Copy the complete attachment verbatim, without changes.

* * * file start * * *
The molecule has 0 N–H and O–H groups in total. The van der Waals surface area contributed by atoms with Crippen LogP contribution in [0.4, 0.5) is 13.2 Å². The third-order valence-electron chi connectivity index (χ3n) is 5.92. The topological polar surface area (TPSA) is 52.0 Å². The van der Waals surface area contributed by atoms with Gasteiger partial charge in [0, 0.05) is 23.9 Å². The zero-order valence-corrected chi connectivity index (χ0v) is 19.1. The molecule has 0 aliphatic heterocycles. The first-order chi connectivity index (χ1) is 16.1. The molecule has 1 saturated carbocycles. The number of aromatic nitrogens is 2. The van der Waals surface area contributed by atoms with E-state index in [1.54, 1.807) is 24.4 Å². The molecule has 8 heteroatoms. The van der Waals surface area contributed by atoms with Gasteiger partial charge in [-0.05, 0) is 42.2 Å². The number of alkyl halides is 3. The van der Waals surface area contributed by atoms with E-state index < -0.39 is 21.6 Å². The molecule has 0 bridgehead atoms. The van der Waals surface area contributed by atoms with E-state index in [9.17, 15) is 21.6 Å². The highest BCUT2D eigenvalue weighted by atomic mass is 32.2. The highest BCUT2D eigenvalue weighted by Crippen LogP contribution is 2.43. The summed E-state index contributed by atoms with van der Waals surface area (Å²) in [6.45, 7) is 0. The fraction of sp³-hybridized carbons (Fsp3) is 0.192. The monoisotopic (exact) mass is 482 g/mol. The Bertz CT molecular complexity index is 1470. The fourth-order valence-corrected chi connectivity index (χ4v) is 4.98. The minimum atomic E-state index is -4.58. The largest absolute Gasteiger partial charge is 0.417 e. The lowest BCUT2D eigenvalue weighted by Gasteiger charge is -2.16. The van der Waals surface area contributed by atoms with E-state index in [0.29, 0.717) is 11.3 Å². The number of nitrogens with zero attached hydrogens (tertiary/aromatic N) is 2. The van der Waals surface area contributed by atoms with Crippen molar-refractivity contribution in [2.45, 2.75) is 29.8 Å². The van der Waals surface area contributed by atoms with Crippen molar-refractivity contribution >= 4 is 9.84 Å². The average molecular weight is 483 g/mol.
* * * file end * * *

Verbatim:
The molecule has 0 N–H and O–H groups in total. The van der Waals surface area contributed by atoms with Crippen LogP contribution in [0.4, 0.5) is 13.2 Å². The third-order valence-electron chi connectivity index (χ3n) is 5.92. The topological polar surface area (TPSA) is 52.0 Å². The van der Waals surface area contributed by atoms with Gasteiger partial charge in [0, 0.05) is 23.9 Å². The zero-order valence-corrected chi connectivity index (χ0v) is 19.1. The molecule has 0 aliphatic heterocycles. The first-order chi connectivity index (χ1) is 16.1. The molecule has 1 saturated carbocycles. The number of aromatic nitrogens is 2. The van der Waals surface area contributed by atoms with E-state index in [1.54, 1.807) is 24.4 Å². The molecule has 8 heteroatoms. The van der Waals surface area contributed by atoms with Gasteiger partial charge in [-0.05, 0) is 42.2 Å². The number of alkyl halides is 3. The van der Waals surface area contributed by atoms with E-state index < -0.39 is 21.6 Å². The molecule has 0 bridgehead atoms. The van der Waals surface area contributed by atoms with E-state index in [9.17, 15) is 21.6 Å². The highest BCUT2D eigenvalue weighted by atomic mass is 32.2. The highest BCUT2D eigenvalue weighted by Crippen LogP contribution is 2.43. The summed E-state index contributed by atoms with van der Waals surface area (Å²) in [6.45, 7) is 0. The fraction of sp³-hybridized carbons (Fsp3) is 0.192. The monoisotopic (exact) mass is 482 g/mol. The Bertz CT molecular complexity index is 1470. The fourth-order valence-corrected chi connectivity index (χ4v) is 4.98. The minimum atomic E-state index is -4.58. The largest absolute Gasteiger partial charge is 0.417 e. The lowest BCUT2D eigenvalue weighted by Gasteiger charge is -2.16. The van der Waals surface area contributed by atoms with E-state index in [0.29, 0.717) is 11.3 Å². The number of nitrogens with zero attached hydrogens (tertiary/aromatic N) is 2. The van der Waals surface area contributed by atoms with Crippen molar-refractivity contribution in [2.45, 2.75) is 29.8 Å². The van der Waals surface area contributed by atoms with Crippen molar-refractivity contribution >= 4 is 9.84 Å². The average molecular weight is 483 g/mol.